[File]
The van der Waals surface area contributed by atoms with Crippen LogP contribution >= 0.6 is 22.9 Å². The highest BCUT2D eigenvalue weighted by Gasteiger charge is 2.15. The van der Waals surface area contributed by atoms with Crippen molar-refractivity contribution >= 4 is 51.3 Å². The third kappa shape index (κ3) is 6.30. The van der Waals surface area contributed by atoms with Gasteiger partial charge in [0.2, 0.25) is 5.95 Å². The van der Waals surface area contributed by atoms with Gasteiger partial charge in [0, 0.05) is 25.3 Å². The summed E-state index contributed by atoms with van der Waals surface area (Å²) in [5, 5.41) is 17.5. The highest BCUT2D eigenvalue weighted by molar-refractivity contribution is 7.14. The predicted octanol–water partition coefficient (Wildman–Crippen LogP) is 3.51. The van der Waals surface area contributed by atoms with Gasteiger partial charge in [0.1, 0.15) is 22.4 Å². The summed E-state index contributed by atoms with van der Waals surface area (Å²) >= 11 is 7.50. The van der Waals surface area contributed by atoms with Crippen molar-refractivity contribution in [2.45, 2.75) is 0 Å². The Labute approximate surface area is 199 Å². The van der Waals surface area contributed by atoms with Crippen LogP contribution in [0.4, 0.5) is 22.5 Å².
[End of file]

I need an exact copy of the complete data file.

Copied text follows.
The van der Waals surface area contributed by atoms with Crippen LogP contribution >= 0.6 is 22.9 Å². The highest BCUT2D eigenvalue weighted by Gasteiger charge is 2.15. The van der Waals surface area contributed by atoms with Crippen molar-refractivity contribution >= 4 is 51.3 Å². The third kappa shape index (κ3) is 6.30. The van der Waals surface area contributed by atoms with Gasteiger partial charge in [0.2, 0.25) is 5.95 Å². The van der Waals surface area contributed by atoms with Gasteiger partial charge in [0, 0.05) is 25.3 Å². The summed E-state index contributed by atoms with van der Waals surface area (Å²) in [5, 5.41) is 17.5. The highest BCUT2D eigenvalue weighted by molar-refractivity contribution is 7.14. The predicted octanol–water partition coefficient (Wildman–Crippen LogP) is 3.51. The van der Waals surface area contributed by atoms with Gasteiger partial charge in [0.1, 0.15) is 22.4 Å². The summed E-state index contributed by atoms with van der Waals surface area (Å²) >= 11 is 7.50. The van der Waals surface area contributed by atoms with Crippen molar-refractivity contribution in [2.45, 2.75) is 0 Å². The Labute approximate surface area is 199 Å². The van der Waals surface area contributed by atoms with Crippen LogP contribution in [0.4, 0.5) is 22.5 Å².